It’s finally happened and it’s a little (but not too) surprising that I’ve finally reviewed two books with the same title on Fuldapocalypse.
It’s one of those times when my book backlog keeps growing and growing and growing.
As I’ve said many times already, I don’t necessarily view this as a bad thing. The few times I haven’t had a big backlog are times when I scramble around for new books. If I find a new book in a time without a backlog and it turns out to not be very good, then I have to scramble anew.
Yet if I read a backlog book and that turns out subpar, then, well, I can just grab the next book out of that. And frequently that turns out a lot better than the previous one. I try to balance my book purchases, even within the “cheap thriller” types so that I don’t get too overloaded by any one genre. It may be counterintuitive to have a big pile of unread books, but it works for me.
I’ve said this before, but it bears repeating. My rule for picking out good thrillers is this:
When in doubt, pick the thriller with the most ridiculous premise.
I’ve read so many cheap thrillers that arrowing it down to just five I’d recommend right off the bat is difficult, but here they are:
This is one of the best Cold War hot books I’ve read. It showed me the perils of box-check thinking, because on paper it has every indication of the kind of “Boom boom goes the tank” clunkfests I’d read on the internet. Yet in practice, it’s a smooth-flowing tale that illustrates the best possibilities of the genre.
All right, so most of Jon Land’s books, especially the Blaine McCracken ones, are goofy, crazy, ridiculous and fun. It was very difficult to select the goofiest, craziest, most ridiculous, and most fun out of them. But if I had to, I’d say The Alpha Deception, because Land pulls out all the stops, even by his standards.
Take a love letter to the “Men’s Adventure” books of the past. Now instead of a revolving door of for-the-money ghostwriters who glanced at one issue of Guns And Ammo, take a veteran with heart and a knowledge of when to be grounded and when to be bombastic. The result is something excellent.
Ok, so this is driven up by context, because a 2000s technothriller is surrounded by mediocre-to-terrible neighbors. It also has its share of problems. But it manages to do right what a lot of other thrillers did wrong. This is no small feat, and it’s the technothriller book from that time period I’d be the likeliest to recommend.
A military science fiction book that has almost none of the baggage associated with the genre. This, apart from being good (if a little derivative-you’d know the movie/historical battle it’s inspired by very quickly), is one of the best cases of a fresh face revitalizing a genre.
Around this time last year, I began reading Total War, the first book in Jerry Ahern’s incredible, and incredibly ridiculous Survivalist series. I ended up wolfing down all of the 27 numbered books there. Since then, the closest I’ve come is Jon Land’s Blaine McCracken series, but that’s eleven books and I read them over a (somewhat) longer period.
I’m wondering if I’ll ever megabinge something like the Survivalist series again. I’d need a series that, besides being long, had these factors.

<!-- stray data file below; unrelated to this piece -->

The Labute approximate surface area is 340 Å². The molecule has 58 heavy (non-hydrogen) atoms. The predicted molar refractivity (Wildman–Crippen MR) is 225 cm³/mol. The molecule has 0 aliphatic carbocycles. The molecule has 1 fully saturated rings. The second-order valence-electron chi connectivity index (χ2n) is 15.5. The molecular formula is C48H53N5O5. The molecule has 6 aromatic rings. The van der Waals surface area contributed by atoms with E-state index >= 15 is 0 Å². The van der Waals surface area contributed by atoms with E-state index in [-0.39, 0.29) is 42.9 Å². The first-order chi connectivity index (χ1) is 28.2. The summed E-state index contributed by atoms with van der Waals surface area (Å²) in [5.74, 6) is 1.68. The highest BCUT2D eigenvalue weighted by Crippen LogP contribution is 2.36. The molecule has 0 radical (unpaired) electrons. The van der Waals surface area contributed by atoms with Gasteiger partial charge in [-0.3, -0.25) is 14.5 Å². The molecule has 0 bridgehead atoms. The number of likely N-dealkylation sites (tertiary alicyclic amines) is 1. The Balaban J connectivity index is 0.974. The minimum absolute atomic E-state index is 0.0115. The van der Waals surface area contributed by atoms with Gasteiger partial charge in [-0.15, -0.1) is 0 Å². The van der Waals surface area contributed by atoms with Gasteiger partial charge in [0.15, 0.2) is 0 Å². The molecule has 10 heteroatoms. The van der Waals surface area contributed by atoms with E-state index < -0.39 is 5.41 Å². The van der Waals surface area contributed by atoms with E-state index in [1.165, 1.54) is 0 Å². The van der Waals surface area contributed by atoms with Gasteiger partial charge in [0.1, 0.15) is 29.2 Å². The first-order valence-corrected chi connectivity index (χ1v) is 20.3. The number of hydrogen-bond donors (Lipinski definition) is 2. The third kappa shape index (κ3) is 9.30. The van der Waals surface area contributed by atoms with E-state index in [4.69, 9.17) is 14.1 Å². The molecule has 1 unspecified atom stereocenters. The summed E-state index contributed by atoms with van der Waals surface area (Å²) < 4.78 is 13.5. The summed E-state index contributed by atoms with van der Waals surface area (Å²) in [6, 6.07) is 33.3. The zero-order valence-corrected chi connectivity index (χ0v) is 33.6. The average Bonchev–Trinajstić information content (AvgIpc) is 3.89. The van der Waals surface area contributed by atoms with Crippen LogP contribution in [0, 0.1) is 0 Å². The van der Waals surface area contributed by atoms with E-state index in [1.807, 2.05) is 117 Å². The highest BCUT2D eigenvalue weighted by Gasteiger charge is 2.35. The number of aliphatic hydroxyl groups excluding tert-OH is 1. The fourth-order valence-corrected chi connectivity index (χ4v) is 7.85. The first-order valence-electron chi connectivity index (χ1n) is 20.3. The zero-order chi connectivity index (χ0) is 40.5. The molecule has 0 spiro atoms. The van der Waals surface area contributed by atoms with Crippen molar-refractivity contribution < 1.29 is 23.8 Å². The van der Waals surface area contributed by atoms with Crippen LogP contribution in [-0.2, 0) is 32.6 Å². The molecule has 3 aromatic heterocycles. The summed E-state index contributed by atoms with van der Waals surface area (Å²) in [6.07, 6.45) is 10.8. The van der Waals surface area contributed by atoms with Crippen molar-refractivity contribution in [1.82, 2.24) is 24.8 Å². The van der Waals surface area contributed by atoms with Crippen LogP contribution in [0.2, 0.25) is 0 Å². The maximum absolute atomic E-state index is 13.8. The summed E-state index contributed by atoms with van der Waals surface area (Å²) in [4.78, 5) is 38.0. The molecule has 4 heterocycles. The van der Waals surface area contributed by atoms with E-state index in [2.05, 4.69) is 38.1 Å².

So I haven’t slopped into the mood, but you never know…
Almost by coincidence I just finished all the currently written entries in two semi-similar series. Those series are Jon Land’s Blaine McCracken and Buck Stienke and Ken Farmer’s Black Eagle Force. (Many entries from both have been reviewed on Fuldapocalypse).
Unlike my 27-book megabinge with The Survivalist, it took me getting about halfway into the Blaine McCracken series before I started reading the books sequentially (it “helped” that some of the books I read that I thought would be more grounded as a contrast turned out to be just as crazy in some ways). The BEF books I never read more than two in a row.
There are more differences-McCracken is an individual action hero, while the Black Eagle Force series is, as I put it, “More Mack Maloney than Mack Maloney” and focuses around units and super-aircraft. But their structural similarities are clearer-they’re both series whose literary “fundamentals” aren’t the best (although Land is considerably better than Stienke and Farmer in that regard), but which have a knack for crazy action. Thus, their weakest entries are the most mundane, and the strongest the most crazy.
I benefited from reading both these series in all their “amazingly stupid to stupidly amazing” glory, and it always feels bittersweet to conclude something that I’ve enjoyed.
I reviewed Chris Nuttall’s “Storm Front” (wish the title could have been a bit less awkward, oh well) on the Sea Lion Press blog.
Fuldapocalypse’s first anniversary is this month. The planned reviews to celebrate that include the promised The Sum Of All Fears, plus some more actual World War III (imagine that) novels. However, I also felt that the best and most fitting place to start was at the very bottom.
So I thus reviewed William W. Johnstone’s Out Of The Ashes, the inaugural installment in what could quite possibly be the worst sustained series made by a mainstream author/publisher.
So, I’ve finally reviewed Clive Cussler’s Skeleton Coast on Fuldapocalypse.
Cussler was one of my favorite authors growing up, and the first real cheap thriller author I read in bulk. I read lots of Cussler’s (even if, by this point in his career, most of the actual work was done by other people), and a book review is long overdue. So why not choose one of the most memorable?
So, for the most part I’ve just been reading books for fun and then reviewing them on Fuldapocalypse if they seem interesting enough. But its first anniversary is coming up, and I figure that just any routine book won’t do. No, it has to be a big book by a big author. And thus I chose……
I look forward to reading it, seeing how I feel, and writing the review.